Vegan Eccles cakes - the taste of many childhoods, this flaky, dried fruit pastry cake thingy is unique, slightly defying description but utterly delicious. My version is vegan, easy and absolutely scrumptious!
I love to make sweets and biscuits and cakes above all else, the sweeter the better. This is not a new development.
However, until I reached my late 20s, I had never eaten an Eccles Cake in my life. I hated currants, little black, chewy burnt tasting things that get stuck in your teeth. I would'nt have them in the house. So, I have rid the Eccles Cake of its most traditional ingredient, the one that gave it the nickname ‘Squashed Fly’ cakes and replaced it with raisins. Sorry to all purists.
What are Eccles Cakes?
I spent a while online researching the classic Eccles cake and came across various different recipes, some using puff pastry, some shortcrust and some flaky. Whilst I didn’t have the time to make the first, I settled for rough puff, which, if well made, is very flaky and light anyway.
I eschewed all online fripperies such as dried blueberries, orange juice and golden caster sugar and used the ever-reliable Jane Grigson’s recipe from English Food. Apparently these flat, unassuming little cakes gain their name via the town they were first invented, from the Greek word, ecclesia, meaning assembly. They have an interesting history too: when the Puritans came to power in the mid-1600s, the production and consumption of Eccles Cakes was temporarily banned because they were considered much too luxurious. I wonder what the Puritans would have thought of today's confections?
These spicy little eccles cakes get their distinctive aroma from allspice and fresh nutmeg and the tart addition of candied peel. I think that this version, without the ‘squashed flies’ is perfect for non-currant eaters but if you are one of those people, just add them back into the mix.
- currants or raisins
- rough puff pastry
- allspice and nutmeg. I didn't have any allspice so I used mixed spice instead
See recipe card for quantities.
Make your rough puff pastry and chill. You can also use bought puff pastry if you prefer.
Whilst the dough is chilling, heat all the other ingredients in a small saucepan until the butter has melted and you have a sticky, cohesive mixture. Leave to cool.
Roll out your dough to above ¼" thickness and cut into 12 x 3" rounds.
Place 6 of the rounds onto a lightly oiled baking sheet and place 2 scant teaspoonfuls of mixture in the centre of each.
Hint: I add a little lemon juice to the water before brushing onto the top of the eccles. Not only does this add a little flavour, but the juice helps the sugar adhere better to the pastry.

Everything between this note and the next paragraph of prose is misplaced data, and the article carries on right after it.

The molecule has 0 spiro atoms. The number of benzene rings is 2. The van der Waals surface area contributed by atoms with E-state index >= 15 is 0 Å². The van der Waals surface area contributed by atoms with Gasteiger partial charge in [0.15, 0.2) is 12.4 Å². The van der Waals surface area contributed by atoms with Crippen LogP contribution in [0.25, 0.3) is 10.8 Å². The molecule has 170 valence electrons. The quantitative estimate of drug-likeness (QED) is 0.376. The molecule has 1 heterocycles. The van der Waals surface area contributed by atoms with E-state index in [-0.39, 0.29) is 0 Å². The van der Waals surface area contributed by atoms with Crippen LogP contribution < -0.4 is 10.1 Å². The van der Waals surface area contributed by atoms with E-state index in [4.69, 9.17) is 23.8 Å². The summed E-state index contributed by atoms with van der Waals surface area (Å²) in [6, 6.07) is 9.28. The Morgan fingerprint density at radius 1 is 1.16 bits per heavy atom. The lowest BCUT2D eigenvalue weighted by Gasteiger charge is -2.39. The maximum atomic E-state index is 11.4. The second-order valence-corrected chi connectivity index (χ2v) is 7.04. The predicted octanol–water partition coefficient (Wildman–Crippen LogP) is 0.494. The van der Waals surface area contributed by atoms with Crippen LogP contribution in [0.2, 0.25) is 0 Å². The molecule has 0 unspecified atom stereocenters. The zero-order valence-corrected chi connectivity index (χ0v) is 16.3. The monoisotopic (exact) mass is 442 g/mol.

- flour - use gluten free instead to make this gluten free
- raisins/currants - try using different dried fruits like chopped figs, glace cherries, cranberries etc.
These will store in an airtight tin for at least a week, and probably longer. However, they will not last that long!
You can freeze these both before baking and after. I think they are better frozen "raw" and then baked straight from the freezer. However, you can freeze a baked batch once cooled, placed in a ziplock bag.
If you are in a hurry, use shop bought vegan puff pastry instead of making your own. These will be ready in less than half an hour!
Because they first originated in the British town of Eccles, which is in Lancashire. They were first produced in the late 1700s!
Vegan Eccles Cakes
- 1 3" round cutter
- 1 Rolling Pin
- Rough puff pastry see my recipe here
- 125 g Raisins or currants, or a combination
- 25 g Candied Peel finely chopped
- 25 g Sugar
- 1 tablespoon Butter vegan
- ½ teaspoon nutmeg
- ½ teaspoon Allspice or mixed spice
- 2 tablespoon Water
- 1 tablespoon Sugar
- Make the rough puff pastry in the usual way, leaving to rest in the fridge for at least half an hour.
- Preheat Oven to 200c.
- Melt the sugar and butter in a saucepan over a low heat.
- Stir in the all the other ingredients and gently warm through until the sugar has dissolved.
- Leave to cool completely.
- Roll out the pastry to about 3mm thickness.
- Cut out 3" dia. circles.
- Place a teaspoon of filling into the centre of half of the circles.
- Moisten the edge of the circles and place an unfilled circle on top.
- Using your fingertips, gently seal the two circles together.
- Flip them over and roll gently with a rolling pin. If any pieces of fruit poke through, carefully use a small scrap of pastry to cover it up.
- Using a pastry brush, gently brush water or soy milk over the surface and sprinkle with a thick coating of white sugar. Cut 3 lines into each eccles cake and then bake for about 20 minutes or until golden brown.